I was manually tracking my debt progress with scribbled paper napkins and computer screenshots pasted onto Paint. No joke.
I wished I had known about all the cool financial apps and tools out there I know are readily available today back then. I had no idea! Why the heck wasn’t personal finance education a requirement for high school graduation like…gym class was?
5) What advice would you provide to other young families who are overcome by the stresses of debt?
Remind yourself of the end goal and why you took on the debt.
Also, remind yourself what type of debt you are tackling.
Having student loans is not the end of the world. I consider student loan debt today as generally good, healthy debt. If it’s for an in-demand degree that could definitely increase your income potential then frame it as an investment instead.
6) What was the most challenging part in your journey to becoming debt-free?
I beat myself up for being “stupid” and not working hard enough to graduate without debt. Tuition increased so much more than anticipated during my 3 years (I graduated early) that not all the grants and scholarships covered for the new cost.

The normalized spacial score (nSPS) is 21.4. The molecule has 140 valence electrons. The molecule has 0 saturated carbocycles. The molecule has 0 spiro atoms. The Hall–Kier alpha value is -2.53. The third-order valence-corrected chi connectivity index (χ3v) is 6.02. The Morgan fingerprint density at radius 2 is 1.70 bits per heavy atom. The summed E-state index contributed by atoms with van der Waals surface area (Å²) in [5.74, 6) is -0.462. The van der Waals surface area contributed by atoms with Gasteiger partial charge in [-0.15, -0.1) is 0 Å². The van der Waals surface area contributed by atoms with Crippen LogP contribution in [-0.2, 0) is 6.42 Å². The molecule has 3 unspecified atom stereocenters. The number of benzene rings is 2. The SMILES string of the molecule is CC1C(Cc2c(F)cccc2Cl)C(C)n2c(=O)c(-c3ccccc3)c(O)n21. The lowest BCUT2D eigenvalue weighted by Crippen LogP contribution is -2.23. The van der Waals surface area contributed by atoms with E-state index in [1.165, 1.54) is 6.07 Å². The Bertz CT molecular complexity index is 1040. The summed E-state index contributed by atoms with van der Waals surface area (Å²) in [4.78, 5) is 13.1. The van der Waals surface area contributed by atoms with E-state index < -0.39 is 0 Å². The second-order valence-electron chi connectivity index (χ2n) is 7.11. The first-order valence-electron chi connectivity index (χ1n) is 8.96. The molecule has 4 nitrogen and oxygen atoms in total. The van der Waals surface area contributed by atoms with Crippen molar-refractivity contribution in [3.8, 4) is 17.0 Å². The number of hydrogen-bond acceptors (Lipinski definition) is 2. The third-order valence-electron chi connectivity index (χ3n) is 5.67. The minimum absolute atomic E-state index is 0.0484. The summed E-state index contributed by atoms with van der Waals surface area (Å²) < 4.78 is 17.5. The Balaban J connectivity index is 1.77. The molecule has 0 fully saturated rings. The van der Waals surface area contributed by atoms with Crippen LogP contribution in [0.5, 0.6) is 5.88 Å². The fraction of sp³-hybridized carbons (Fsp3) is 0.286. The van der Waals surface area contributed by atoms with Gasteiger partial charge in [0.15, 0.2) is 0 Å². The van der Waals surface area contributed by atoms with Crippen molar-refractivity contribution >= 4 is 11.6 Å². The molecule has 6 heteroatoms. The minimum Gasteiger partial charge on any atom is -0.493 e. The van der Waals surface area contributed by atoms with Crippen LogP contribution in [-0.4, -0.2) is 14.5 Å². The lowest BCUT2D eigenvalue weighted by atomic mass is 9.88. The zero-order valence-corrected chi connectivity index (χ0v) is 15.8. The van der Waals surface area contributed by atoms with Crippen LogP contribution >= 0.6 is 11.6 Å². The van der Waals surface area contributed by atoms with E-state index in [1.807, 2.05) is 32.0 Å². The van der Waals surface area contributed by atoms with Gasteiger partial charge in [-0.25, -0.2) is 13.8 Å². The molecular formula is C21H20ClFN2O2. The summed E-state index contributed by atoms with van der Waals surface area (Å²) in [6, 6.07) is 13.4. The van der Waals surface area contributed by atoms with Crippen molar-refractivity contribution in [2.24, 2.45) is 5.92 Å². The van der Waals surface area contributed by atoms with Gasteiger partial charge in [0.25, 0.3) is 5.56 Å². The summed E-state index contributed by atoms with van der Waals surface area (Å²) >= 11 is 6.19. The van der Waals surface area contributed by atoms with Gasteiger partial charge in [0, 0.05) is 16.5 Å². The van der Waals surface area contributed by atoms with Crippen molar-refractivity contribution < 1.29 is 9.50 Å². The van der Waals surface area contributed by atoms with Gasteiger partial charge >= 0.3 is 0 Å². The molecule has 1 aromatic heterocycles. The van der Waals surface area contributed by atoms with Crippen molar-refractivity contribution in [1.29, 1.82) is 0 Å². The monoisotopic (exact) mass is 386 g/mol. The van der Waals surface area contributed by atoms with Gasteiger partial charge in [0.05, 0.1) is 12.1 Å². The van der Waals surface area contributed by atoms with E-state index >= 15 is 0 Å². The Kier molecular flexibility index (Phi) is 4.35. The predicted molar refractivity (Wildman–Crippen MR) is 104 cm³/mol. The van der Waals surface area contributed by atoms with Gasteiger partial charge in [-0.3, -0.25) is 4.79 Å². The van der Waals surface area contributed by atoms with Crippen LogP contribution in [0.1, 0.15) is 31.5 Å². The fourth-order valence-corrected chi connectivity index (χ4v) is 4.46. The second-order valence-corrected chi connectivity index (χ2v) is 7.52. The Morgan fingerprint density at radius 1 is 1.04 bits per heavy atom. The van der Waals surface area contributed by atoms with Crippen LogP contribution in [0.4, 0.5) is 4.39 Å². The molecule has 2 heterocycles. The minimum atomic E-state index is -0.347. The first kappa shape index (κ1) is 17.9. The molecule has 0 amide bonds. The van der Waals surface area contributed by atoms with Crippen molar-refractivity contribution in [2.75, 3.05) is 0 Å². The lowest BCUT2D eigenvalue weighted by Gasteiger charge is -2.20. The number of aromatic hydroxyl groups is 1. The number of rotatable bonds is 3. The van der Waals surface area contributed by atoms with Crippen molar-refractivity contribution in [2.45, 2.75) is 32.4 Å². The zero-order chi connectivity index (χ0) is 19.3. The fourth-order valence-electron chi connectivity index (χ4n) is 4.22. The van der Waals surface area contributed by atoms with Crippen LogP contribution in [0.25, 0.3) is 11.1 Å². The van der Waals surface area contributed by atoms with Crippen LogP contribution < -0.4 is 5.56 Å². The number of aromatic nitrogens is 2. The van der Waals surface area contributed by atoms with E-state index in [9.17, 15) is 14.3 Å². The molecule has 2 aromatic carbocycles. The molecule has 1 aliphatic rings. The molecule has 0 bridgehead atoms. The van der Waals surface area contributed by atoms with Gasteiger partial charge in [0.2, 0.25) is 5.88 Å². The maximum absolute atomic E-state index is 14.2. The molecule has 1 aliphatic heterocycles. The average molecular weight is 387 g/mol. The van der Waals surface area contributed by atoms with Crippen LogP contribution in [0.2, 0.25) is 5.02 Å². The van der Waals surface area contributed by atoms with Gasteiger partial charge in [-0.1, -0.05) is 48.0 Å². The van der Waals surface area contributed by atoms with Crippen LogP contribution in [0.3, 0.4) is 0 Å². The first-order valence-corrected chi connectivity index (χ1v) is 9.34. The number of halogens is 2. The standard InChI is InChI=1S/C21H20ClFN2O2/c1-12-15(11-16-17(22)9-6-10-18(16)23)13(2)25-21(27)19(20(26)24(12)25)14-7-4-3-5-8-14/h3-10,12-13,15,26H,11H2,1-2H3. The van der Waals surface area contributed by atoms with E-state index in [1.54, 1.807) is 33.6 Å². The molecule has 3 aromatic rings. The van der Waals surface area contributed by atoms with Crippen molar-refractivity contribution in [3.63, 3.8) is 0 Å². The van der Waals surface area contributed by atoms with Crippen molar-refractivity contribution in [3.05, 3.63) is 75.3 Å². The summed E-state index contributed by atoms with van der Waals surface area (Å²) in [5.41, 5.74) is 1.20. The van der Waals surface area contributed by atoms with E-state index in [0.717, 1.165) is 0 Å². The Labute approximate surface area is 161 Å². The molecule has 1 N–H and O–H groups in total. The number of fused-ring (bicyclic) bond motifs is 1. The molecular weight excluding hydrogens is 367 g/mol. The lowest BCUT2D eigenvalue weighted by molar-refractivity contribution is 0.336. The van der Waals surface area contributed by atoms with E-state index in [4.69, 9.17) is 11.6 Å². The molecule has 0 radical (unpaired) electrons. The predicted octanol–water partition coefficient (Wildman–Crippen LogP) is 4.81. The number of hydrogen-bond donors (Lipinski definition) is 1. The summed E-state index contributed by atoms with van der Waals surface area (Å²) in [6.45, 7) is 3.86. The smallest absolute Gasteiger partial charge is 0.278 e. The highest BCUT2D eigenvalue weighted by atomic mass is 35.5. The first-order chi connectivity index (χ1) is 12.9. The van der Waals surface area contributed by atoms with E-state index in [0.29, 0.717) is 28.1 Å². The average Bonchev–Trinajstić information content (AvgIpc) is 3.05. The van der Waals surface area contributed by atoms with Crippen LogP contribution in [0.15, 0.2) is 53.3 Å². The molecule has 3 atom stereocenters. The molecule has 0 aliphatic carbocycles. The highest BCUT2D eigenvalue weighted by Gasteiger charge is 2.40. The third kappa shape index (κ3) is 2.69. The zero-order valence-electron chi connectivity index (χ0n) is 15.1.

When I was 22 years old, I thought the world was ending when I saw my student loan total. The fear stunted me enough to withdraw my Master’s graduate school application for Industrial/Organizational business.
That 2-year program was going to cost $20,000 per year. I was so afraid of my debt at the time that my plan was to take a year off to become debt free before jumping into a $40,000 Master’s program.
On the flipside, Master’s holders make north of $100,000 a year easily, especially in a business driven place like San Francisco. Thinking back, I played it too safe.
It was hard having a newly minted 23-year-old choose between 2 situations involving hideous debt and her entire professional future. My parents are illiterate so there was no place for solace or guidance from the ghetto I came from.
I was also concerned that working in a business environment may not be what I wanted to do for the rest of my life. I was also nearly sidetracked into opening a daycare center – but that’s a story for another day!
7) How has becoming debt-free changed your family’s life? How do you expect it will impact your family’s life going forward?
When I became debt free at 23-years-old, I immediately told my (ex) boyfriend about my feat.